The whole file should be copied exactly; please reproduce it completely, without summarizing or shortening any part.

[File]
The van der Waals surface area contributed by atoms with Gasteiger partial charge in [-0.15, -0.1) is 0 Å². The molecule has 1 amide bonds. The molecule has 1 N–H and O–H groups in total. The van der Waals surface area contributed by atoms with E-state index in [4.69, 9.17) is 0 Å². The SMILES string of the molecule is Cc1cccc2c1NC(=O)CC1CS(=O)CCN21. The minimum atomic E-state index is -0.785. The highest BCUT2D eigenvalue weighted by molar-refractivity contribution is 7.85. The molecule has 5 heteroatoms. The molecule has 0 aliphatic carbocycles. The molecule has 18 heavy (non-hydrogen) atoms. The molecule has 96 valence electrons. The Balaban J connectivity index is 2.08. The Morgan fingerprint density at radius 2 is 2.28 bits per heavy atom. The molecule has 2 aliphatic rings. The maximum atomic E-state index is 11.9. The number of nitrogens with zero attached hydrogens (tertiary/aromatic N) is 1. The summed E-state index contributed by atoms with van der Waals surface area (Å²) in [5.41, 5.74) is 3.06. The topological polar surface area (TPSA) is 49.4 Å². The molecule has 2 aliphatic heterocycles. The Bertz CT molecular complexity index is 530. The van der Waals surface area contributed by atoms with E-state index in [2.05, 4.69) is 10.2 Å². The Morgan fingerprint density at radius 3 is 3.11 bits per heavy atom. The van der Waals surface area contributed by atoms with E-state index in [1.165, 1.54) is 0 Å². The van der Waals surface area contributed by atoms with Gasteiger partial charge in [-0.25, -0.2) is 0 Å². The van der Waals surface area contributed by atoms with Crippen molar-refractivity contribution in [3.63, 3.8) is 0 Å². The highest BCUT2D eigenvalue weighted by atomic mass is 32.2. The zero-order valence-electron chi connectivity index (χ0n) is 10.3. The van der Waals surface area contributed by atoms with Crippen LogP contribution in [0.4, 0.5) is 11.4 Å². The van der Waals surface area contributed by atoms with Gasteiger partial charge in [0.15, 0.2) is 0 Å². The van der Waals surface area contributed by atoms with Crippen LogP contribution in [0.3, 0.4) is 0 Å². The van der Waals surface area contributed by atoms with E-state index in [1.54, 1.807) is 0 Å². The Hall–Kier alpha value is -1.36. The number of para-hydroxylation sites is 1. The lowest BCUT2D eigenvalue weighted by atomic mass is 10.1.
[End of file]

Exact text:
The van der Waals surface area contributed by atoms with Gasteiger partial charge in [-0.15, -0.1) is 0 Å². The molecule has 1 amide bonds. The molecule has 1 N–H and O–H groups in total. The van der Waals surface area contributed by atoms with E-state index in [4.69, 9.17) is 0 Å². The SMILES string of the molecule is Cc1cccc2c1NC(=O)CC1CS(=O)CCN21. The minimum atomic E-state index is -0.785. The highest BCUT2D eigenvalue weighted by molar-refractivity contribution is 7.85. The molecule has 5 heteroatoms. The molecule has 0 aliphatic carbocycles. The molecule has 18 heavy (non-hydrogen) atoms. The molecule has 96 valence electrons. The Balaban J connectivity index is 2.08. The Morgan fingerprint density at radius 2 is 2.28 bits per heavy atom. The molecule has 2 aliphatic rings. The maximum atomic E-state index is 11.9. The number of nitrogens with zero attached hydrogens (tertiary/aromatic N) is 1. The summed E-state index contributed by atoms with van der Waals surface area (Å²) in [5.41, 5.74) is 3.06. The topological polar surface area (TPSA) is 49.4 Å². The molecule has 2 aliphatic heterocycles. The Bertz CT molecular complexity index is 530. The van der Waals surface area contributed by atoms with E-state index in [2.05, 4.69) is 10.2 Å². The Morgan fingerprint density at radius 3 is 3.11 bits per heavy atom. The van der Waals surface area contributed by atoms with E-state index in [1.165, 1.54) is 0 Å². The van der Waals surface area contributed by atoms with Gasteiger partial charge in [-0.25, -0.2) is 0 Å². The van der Waals surface area contributed by atoms with Crippen molar-refractivity contribution in [3.63, 3.8) is 0 Å². The highest BCUT2D eigenvalue weighted by atomic mass is 32.2. The zero-order valence-electron chi connectivity index (χ0n) is 10.3. The van der Waals surface area contributed by atoms with Crippen LogP contribution in [0.4, 0.5) is 11.4 Å². The van der Waals surface area contributed by atoms with Gasteiger partial charge in [0.15, 0.2) is 0 Å². The van der Waals surface area contributed by atoms with Crippen LogP contribution in [0.3, 0.4) is 0 Å². The van der Waals surface area contributed by atoms with E-state index in [1.54, 1.807) is 0 Å². The Hall–Kier alpha value is -1.36. The number of para-hydroxylation sites is 1. The lowest BCUT2D eigenvalue weighted by atomic mass is 10.1.